Editor's note: This adds that pension costs are going down based on city estimates.
COSTA MESA — Don't expect to see help wanted signs at Costa Mesa City Hall any time soon.
In a Wednesday night discussion with Mesa Verde Community Inc., Tom Hatch pledged to not expand the municipal workforce as long as he is the city's chief executive. Hatch will fill key vacant positions, such as police chief, but does not plan to grow the overall size of the workforce, which will likely be served by more contractors if the City Council's restructuring plans are put into effect.
"As long as I'm our leader, I'll make sure we don't do that," Hatch told Mesa Verde residents at their monthly meeting, which doubled as an opportunity to meet the first new city manager in about 20 years. "Our revenue sources don't allow us to expand. We can't afford to expand on recurring costs."
Though the city projects an additional $2 million this year in sales tax revenue, the city's temperamental cash cow, and a steady income from its second biggest earner, property taxes, there are few if any options to generate new, significant amounts of money, city officials said.
Even with increased revenue, city leaders estimate a $3 million to $5 million initial shortfall. It's a mixture of increased spending on capital improvements and employee pension costs, among other things, council members argue.
However, the city’s own estimates show that pension costs are expected to decrease this next year because of increased employee contributions.
The city is in the midst of laying off 213 city workers for privatized workers as part of a broad restructuring to balance city expenditures and revenues.
The projected budget shortfall doesn't calculate in potential savings from outsourcing city services, which would take effect months into the next fiscal year.
Residents and the council will discuss the city's budgeted expenditures and potential cuts at Tuesday night's council meeting.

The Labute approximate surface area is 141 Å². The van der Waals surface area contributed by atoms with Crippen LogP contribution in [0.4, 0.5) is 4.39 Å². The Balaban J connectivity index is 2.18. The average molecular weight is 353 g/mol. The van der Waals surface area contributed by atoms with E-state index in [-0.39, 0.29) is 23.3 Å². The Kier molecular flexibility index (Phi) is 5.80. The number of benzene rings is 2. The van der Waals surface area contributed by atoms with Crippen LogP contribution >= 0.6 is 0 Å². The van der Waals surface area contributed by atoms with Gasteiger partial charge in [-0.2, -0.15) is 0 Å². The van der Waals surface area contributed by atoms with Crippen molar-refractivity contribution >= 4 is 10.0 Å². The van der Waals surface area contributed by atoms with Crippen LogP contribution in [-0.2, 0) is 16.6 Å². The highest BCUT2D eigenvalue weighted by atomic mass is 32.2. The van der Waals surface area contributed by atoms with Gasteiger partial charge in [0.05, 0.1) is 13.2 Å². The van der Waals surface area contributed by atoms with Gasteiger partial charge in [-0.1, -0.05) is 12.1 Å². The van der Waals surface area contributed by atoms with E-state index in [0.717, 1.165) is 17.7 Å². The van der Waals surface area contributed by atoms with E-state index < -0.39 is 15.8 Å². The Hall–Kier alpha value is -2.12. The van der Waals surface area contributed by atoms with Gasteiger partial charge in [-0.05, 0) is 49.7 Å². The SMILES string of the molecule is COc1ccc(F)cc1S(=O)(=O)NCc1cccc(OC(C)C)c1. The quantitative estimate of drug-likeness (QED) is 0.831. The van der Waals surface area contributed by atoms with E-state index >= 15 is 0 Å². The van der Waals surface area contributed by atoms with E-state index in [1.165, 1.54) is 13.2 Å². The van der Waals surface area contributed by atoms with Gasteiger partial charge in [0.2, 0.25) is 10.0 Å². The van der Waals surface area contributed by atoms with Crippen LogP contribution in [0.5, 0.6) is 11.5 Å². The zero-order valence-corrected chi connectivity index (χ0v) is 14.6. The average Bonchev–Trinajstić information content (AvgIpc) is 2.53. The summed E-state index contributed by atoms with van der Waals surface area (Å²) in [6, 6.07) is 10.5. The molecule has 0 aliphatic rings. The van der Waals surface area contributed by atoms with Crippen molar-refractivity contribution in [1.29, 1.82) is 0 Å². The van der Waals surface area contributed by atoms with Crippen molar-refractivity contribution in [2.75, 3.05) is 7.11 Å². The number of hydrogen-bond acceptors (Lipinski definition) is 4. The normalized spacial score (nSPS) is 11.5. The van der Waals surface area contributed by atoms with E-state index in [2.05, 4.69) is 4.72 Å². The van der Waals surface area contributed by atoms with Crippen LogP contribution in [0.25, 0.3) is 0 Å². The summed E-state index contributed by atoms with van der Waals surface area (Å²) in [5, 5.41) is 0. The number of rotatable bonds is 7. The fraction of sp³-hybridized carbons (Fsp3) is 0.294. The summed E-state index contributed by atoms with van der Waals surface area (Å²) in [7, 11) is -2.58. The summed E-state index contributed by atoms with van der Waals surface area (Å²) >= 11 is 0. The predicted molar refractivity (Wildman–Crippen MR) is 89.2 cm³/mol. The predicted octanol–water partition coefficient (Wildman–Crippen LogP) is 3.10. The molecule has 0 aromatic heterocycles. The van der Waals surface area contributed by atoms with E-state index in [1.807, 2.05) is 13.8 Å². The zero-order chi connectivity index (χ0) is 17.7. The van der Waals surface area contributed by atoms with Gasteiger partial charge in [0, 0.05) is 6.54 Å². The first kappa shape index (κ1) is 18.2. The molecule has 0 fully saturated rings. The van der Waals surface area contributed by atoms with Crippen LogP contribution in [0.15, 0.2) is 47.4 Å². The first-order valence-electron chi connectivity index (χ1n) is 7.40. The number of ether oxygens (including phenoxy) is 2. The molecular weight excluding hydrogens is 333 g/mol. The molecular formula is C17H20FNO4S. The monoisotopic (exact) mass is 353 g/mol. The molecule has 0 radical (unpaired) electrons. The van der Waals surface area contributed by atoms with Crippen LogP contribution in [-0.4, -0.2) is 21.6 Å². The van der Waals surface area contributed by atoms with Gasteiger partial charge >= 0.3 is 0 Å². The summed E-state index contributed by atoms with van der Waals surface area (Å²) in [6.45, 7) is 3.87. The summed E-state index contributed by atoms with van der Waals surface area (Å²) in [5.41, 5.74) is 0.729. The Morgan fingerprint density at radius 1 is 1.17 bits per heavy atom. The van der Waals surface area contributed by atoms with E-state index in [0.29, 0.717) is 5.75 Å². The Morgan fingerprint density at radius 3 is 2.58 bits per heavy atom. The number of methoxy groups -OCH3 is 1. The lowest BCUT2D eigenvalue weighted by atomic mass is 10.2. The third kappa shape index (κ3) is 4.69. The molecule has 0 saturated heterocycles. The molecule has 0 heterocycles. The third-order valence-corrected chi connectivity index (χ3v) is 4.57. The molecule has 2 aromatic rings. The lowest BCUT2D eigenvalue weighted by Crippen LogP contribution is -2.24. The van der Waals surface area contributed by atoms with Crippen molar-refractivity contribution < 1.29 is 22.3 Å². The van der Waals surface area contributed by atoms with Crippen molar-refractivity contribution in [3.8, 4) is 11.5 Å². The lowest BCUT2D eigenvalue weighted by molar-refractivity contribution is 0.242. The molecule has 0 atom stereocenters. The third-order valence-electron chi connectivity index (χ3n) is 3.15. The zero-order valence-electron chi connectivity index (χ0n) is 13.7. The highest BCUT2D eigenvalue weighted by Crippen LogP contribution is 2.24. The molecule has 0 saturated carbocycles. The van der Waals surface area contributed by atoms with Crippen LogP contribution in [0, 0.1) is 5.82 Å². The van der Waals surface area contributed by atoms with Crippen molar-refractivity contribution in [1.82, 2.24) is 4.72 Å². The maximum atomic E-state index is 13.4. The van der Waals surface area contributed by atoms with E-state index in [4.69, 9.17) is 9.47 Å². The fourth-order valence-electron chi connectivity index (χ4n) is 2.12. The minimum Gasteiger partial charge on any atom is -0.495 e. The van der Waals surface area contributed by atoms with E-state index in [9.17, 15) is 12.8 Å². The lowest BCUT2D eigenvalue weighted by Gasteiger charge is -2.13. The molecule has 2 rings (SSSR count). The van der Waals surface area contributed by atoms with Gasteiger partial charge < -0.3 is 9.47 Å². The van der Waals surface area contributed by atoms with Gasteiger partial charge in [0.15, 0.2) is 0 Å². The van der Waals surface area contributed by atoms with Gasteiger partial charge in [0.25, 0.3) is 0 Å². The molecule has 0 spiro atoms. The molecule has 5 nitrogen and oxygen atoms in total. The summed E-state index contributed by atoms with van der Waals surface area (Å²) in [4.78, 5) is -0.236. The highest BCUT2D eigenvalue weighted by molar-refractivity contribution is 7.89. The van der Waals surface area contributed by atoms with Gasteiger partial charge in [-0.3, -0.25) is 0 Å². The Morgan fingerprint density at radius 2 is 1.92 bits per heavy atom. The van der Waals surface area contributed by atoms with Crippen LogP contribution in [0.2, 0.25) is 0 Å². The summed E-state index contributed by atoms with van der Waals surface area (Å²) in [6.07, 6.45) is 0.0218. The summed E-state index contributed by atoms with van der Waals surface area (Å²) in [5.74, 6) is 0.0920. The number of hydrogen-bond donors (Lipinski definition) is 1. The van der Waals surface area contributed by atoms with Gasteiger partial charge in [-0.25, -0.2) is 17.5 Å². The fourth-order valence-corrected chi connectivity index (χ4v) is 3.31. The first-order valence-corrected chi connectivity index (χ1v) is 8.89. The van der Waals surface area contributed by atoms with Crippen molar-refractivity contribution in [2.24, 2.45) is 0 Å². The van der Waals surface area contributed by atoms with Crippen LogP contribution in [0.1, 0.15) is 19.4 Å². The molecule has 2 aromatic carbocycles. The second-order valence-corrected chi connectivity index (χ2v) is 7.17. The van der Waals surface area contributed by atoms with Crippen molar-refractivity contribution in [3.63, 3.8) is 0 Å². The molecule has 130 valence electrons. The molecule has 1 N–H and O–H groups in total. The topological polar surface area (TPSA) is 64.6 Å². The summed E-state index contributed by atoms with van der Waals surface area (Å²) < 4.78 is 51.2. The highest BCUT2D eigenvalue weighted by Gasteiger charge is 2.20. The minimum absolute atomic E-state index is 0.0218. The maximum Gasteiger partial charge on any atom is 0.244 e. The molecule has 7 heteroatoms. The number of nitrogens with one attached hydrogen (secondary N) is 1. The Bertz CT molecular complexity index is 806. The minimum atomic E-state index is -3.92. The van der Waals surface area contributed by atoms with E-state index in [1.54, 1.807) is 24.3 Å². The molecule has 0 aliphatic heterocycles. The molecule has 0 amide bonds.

Hatch's no-hiring pledge came in the middle of his seven-point presentation on his goals for Costa Mesa since taking over in March. Of the goals he laid out, arguably only one has been accomplished: increasing communication and information for the public by hiring two temporary communications managers.
Others, like balancing the budget, hiring department heads (Costa Mesa currently has interims leading police, fire, finance and administrative services), creating an interdepartmental team to address city issues and reinvesting in capital improvements, simply require time or council approval.
Hatch elaborated on what he is looking for in department heads: character.
He said he values that in a candidate more so than expertise or skills. The audience offered little response, but one resident explained what she thought it meant.
"Character is you either have it, or you don't," Cathy Waters said. "You can learn skills and expertise on the job."
The final two goals on the list Hatch presented to residents — improving Costa Mesa's image and uniting the community — could be the hardest to come by if recent media coverage, City Council sessions and Wednesday's night's audience is any indication.
"I heard a lot of talk and not a lot of specifics," said Mesa Verde resident Tom Jones. "I have mixed emotions. He did OK."
"Nothing changed for me," said Jim Mansfield, a 30-year Costa Mesa resident after Hatch's presentation. "His plan sounded pretty good on paper. But it's really driven by the City Council."
Councilman Steve Mensinger and Mayor Pro Tem Jim Righeimer were also in attendance.
Newport-Mesa school board member Dave Brooks was also there and, toward the end of the meeting, he came out in strong support for Costa Mesa maintaining the police helicopter he had a hand in developing 30 years ago when he was a officer with the city.